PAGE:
Elizabeth
Elizabeth
8 years ago
Reply to  J Marie

I think it’s case of “freedom to” versus “freedom from”. Do we want the freedom to sell and buy whatever we want, or do we want to be free from potentially unsafe products and foods? Food and product safety has been a big issue in recent years, and side businesses have to play by some of the same rules as major companies.

It’s frustrating, to be sure, but perhaps necessary?

Bareheadedwoman
Bareheadedwoman
8 years ago
Reply to  Elizabeth

the big companies do not have to play by the same rules as the small (waivers ya know) and once they stop accepting cash, independent markets will eventually die (Louisiana) and you’ll be left at the mercy of the big guys.

thanks, I’ll take “freedom to” and watch out myself for “freedom from”…from whomever it may come, Meglabusiness included.

Elizabeth
Elizabeth
8 years ago

Yes, but you sound like a reasonably intelligent person who takes responsibility for your choices. Unfortunately, safety regulations are geared towards people who need reminders like “do not iron clothes while wearing.”

Eileen
Eileen
8 years ago

I’m a volunteer with my local farmers market, and I have to agree with the points in this post. To add: -I agree with the person who advised against selling crafts. Unless you sell soaps, candles, or other consumables – which people could theoretically buy more of every week – most farmers markets will probably turn you down. People want a place to buy produce, not a place to buy sweaters. -Show up every.single.week. If you get a following, people will come to your booth every week and will plan their menu for the week around *you*. We had a… Read more »

Tracy
Tracy
8 years ago

I would also check with your farmers market about occasional openings. We see a few vendors just a few times a season when they fill in for someone who can’t be there.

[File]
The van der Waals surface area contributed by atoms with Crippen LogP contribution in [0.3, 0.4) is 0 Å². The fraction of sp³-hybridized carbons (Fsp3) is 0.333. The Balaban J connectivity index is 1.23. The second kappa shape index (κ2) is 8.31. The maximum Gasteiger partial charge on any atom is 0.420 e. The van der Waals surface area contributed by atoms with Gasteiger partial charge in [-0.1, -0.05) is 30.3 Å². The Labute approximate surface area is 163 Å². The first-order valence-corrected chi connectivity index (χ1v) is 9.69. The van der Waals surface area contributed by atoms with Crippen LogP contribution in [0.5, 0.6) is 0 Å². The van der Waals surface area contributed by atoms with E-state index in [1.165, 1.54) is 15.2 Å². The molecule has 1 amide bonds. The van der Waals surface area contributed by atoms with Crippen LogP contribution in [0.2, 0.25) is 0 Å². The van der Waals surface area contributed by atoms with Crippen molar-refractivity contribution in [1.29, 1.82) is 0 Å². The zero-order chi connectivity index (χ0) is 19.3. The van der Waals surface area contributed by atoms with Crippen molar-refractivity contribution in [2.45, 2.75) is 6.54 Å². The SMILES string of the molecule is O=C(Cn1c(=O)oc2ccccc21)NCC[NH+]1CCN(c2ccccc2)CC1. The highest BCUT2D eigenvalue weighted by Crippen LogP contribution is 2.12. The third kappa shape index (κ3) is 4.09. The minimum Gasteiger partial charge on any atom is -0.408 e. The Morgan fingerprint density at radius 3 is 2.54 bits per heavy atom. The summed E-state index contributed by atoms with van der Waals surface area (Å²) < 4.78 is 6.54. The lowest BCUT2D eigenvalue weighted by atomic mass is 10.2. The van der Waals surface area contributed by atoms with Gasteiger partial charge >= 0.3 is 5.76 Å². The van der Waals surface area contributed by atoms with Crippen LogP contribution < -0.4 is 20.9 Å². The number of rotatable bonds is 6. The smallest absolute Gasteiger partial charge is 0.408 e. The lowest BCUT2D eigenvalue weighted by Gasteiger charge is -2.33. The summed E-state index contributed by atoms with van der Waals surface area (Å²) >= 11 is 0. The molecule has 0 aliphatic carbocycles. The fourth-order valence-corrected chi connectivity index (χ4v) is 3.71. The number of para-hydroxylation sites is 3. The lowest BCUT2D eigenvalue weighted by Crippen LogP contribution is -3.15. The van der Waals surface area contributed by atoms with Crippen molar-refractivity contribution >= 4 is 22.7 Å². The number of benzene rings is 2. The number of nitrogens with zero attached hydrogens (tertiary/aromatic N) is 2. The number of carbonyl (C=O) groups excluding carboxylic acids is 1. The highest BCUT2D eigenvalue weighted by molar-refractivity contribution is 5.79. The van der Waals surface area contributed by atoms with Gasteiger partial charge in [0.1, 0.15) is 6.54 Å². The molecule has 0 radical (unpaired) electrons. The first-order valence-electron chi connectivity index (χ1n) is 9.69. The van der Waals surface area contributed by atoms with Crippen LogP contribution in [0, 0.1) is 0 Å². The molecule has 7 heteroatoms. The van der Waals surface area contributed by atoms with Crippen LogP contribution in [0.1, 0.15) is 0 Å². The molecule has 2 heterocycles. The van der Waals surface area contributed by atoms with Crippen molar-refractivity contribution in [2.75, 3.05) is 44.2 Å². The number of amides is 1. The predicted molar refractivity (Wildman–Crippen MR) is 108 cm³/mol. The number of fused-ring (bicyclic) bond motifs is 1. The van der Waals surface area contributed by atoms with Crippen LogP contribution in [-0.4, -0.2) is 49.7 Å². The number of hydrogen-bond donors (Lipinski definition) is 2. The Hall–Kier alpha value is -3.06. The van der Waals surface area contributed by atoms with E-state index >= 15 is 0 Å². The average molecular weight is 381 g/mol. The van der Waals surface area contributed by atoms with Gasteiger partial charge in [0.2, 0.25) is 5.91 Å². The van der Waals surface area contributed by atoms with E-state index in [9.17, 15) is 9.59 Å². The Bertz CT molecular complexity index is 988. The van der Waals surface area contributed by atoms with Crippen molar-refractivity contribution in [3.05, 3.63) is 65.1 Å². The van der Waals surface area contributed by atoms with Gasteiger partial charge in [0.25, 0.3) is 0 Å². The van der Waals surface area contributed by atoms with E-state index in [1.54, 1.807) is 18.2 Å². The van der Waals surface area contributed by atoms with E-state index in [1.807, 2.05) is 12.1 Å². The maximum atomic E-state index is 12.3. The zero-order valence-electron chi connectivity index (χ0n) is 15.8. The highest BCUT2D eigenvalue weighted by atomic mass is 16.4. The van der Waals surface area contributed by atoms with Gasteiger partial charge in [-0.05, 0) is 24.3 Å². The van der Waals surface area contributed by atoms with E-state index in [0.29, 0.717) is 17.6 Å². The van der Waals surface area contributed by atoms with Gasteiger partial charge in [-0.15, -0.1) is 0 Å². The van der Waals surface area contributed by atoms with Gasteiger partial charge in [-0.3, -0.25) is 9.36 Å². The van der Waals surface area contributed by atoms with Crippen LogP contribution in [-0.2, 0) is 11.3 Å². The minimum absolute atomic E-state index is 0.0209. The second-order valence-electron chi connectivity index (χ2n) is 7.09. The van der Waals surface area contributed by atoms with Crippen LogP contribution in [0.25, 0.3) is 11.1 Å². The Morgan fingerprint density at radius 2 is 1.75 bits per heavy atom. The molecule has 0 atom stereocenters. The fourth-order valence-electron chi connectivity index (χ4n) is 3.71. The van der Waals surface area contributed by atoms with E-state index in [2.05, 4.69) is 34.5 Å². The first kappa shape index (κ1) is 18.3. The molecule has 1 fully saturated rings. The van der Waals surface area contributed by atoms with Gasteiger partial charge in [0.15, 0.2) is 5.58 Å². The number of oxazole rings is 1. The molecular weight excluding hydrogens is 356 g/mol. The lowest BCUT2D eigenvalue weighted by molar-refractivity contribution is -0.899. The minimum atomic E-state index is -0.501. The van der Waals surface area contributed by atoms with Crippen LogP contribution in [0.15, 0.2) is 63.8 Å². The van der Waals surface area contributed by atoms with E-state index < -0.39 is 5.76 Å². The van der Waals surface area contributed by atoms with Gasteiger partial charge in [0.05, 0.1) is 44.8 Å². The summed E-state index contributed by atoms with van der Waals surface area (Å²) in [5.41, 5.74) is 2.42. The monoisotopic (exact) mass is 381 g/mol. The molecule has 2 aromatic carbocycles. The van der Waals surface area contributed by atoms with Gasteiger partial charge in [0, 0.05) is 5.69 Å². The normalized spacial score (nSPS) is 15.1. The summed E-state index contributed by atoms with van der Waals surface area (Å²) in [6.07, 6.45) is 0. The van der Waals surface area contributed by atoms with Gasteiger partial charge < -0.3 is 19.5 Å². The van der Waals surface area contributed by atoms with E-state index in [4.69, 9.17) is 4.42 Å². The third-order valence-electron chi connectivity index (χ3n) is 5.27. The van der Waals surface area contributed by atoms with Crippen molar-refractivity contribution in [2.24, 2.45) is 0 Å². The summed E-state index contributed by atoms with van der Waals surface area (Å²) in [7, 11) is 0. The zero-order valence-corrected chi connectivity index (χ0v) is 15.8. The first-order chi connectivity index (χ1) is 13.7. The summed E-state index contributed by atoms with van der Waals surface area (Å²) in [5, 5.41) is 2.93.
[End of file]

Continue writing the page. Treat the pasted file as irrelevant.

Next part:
Frugal Portland
Frugal Portland
8 years ago

Keep in mind, farmers markets exists so that actual farmers can make a living wage. Just because your garage has extra room in it this year does not mean you should grow extra bean plants and try to undercut a farmer who relies on this for a living.

El Nerdo
El Nerdo
8 years ago

“try to undercut…” whaaaaattt?? So I can’t ride my bike cuz I’ll undercut the bus and deprive the driver of her job? I can’t ride the bus cuz I’ll undercut the car companies and send auto workers home? Where do you draw the line, Madam Secretary of Side Labor? I can’t breathe now cuz I’ll undercut professional marathoners who need the oxygen? If a farmer cannot bring to market a cheaper and better quality bean than some tinkerer with extra room in their garage (!), said farmer does not deserve to be in business, and the land will be better… Read more »

Frugal Portland
Frugal Portland
8 years ago
Reply to  El Nerdo

So, in your scenario, how do farmers make a living against someone who doesn’t care about making a dime and just wants to get rid of the extra zucchini in their backyard? Most markets won’t allow hobby farmers for that very reason. In your scenario, the farms go to forest, and our vegetables come from where?

El Nerdo
El Nerdo
8 years ago

Our vegetables come from where? Garages, of course! Why own a whole farm when you can grow enough produce next to the minivan, right? Clearly, the current agricultural model is obsolete!

El Nerdo
El Nerdo
8 years ago

And now without the irony: Farmers make a living by growing more and better produce than the amateur and at a lower cost thanks to their skills, experience, and economies of scale. Farmers also have a larger supply, and a larger base of clients– not just Saturday morning shoppers but restaurants, retailers, etc. And they have established loyal customers who come back every week. In every field established businesses have to compete with non-pros, start-ups and technological alternatives. It’s part of the territory and everyone in business needs to understand this. Journalists have to compete with bloggers. Wedding photographers have… Read more »